Slave labor and commanders

2 Chronicles 8.7-10

“There were still people left from the Hittites, Amorites, Perizzites, Hivites and Jebusites (these people were not Israelites). Solomon conscripted the descendants of all these people remaining in the land—whom the Israelites had not destroyed—to serve as slave labor, as it is to this day. But Solomon did not make slaves of the Israelites for his work; they were his fighting men, commanders of his captains, and commanders of his chariots and charioteers. They were also King Solomon’s chief officials—two hundred and fifty officials supervising the men.”

As I read local online forums, I get the impression that Singaporeans don’t complain about those foreign workers who come to do menial jobs such as construction work. They do not want to do these kind of works anyway. Whom they do complain is the foreign PMETS (Professionals, Managers, Executives, and Technicians) who directly compete against them for the same job (e.g., yours truly, thank you very much). Thus, it is the same mentality which perhaps has already been embedded in humanity since the ancient time: the locals must subdue the foreigners who live in their land. The foreigners serve as slave labor, while the locals serve as the commanders (although we haven’t got out of the colonial mentality yet, where we somehow deem the Westerners to be higher than us — and thus we have the three categories of foreigners: “foreign workers”, “foreign talents”, and “expats”).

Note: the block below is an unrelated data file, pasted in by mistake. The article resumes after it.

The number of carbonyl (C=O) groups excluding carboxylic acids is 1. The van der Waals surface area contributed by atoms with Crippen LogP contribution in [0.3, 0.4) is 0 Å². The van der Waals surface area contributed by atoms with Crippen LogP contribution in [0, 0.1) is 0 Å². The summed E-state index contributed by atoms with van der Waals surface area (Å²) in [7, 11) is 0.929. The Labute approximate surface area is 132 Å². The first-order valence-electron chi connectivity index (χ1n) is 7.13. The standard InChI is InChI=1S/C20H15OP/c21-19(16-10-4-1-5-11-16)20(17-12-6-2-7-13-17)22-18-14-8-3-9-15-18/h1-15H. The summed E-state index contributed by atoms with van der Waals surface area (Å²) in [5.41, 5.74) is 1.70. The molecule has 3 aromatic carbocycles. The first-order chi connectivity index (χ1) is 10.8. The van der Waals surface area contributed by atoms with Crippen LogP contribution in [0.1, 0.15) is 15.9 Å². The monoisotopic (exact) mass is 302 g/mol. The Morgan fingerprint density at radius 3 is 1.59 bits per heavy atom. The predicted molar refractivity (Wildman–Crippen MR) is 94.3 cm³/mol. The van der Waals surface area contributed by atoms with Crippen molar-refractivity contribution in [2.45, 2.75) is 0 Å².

2 thoughts on “Slave labor and commanders

  1. yosua

    I don’t think the complaint only on “yours truly, thank you very much” vocation level, but on the menial jobs as well. Apparently forum doesn’t provide unbiased view of society, since people involves in menial tasks most likely won’t have time to engage in forum, as well as peoples who are just doing fine competing (and hence had no complaint about foreign talent). I pretty much agree with the saying of a minister (I forget who) that Singapore is already going global, therefore competition is no longer local. So I think the definition of “local” in Singapore that really need a lot of review.

    Reply

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